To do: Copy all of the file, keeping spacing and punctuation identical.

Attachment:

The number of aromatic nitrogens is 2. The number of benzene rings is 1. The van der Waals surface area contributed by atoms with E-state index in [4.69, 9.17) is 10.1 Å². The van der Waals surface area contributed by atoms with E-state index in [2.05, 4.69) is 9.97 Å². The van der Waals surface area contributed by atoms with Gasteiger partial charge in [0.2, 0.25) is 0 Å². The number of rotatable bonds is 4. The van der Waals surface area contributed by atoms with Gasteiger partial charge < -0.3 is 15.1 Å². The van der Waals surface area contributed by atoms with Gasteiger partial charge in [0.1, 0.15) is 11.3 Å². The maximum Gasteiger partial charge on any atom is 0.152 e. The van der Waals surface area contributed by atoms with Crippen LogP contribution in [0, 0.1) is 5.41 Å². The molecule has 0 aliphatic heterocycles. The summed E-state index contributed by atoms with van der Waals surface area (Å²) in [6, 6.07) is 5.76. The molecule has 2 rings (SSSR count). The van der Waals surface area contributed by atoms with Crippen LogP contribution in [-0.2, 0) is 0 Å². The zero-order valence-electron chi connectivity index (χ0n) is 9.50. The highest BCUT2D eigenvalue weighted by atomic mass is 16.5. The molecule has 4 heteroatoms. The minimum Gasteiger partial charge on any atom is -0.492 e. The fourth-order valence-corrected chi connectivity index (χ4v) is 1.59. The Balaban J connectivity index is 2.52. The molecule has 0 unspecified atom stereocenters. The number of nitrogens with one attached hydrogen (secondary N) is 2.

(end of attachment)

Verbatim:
The number of aromatic nitrogens is 2. The number of benzene rings is 1. The van der Waals surface area contributed by atoms with E-state index in [4.69, 9.17) is 10.1 Å². The van der Waals surface area contributed by atoms with E-state index in [2.05, 4.69) is 9.97 Å². The van der Waals surface area contributed by atoms with Gasteiger partial charge in [0.2, 0.25) is 0 Å². The number of rotatable bonds is 4. The van der Waals surface area contributed by atoms with Gasteiger partial charge < -0.3 is 15.1 Å². The van der Waals surface area contributed by atoms with Gasteiger partial charge in [0.1, 0.15) is 11.3 Å². The maximum Gasteiger partial charge on any atom is 0.152 e. The van der Waals surface area contributed by atoms with Crippen LogP contribution in [0, 0.1) is 5.41 Å². The molecule has 0 aliphatic heterocycles. The summed E-state index contributed by atoms with van der Waals surface area (Å²) in [6, 6.07) is 5.76. The molecule has 2 rings (SSSR count). The van der Waals surface area contributed by atoms with Crippen LogP contribution in [-0.2, 0) is 0 Å². The zero-order valence-electron chi connectivity index (χ0n) is 9.50. The highest BCUT2D eigenvalue weighted by atomic mass is 16.5. The molecule has 4 heteroatoms. The minimum Gasteiger partial charge on any atom is -0.492 e. The fourth-order valence-corrected chi connectivity index (χ4v) is 1.59. The Balaban J connectivity index is 2.52. The molecule has 0 unspecified atom stereocenters. The number of nitrogens with one attached hydrogen (secondary N) is 2.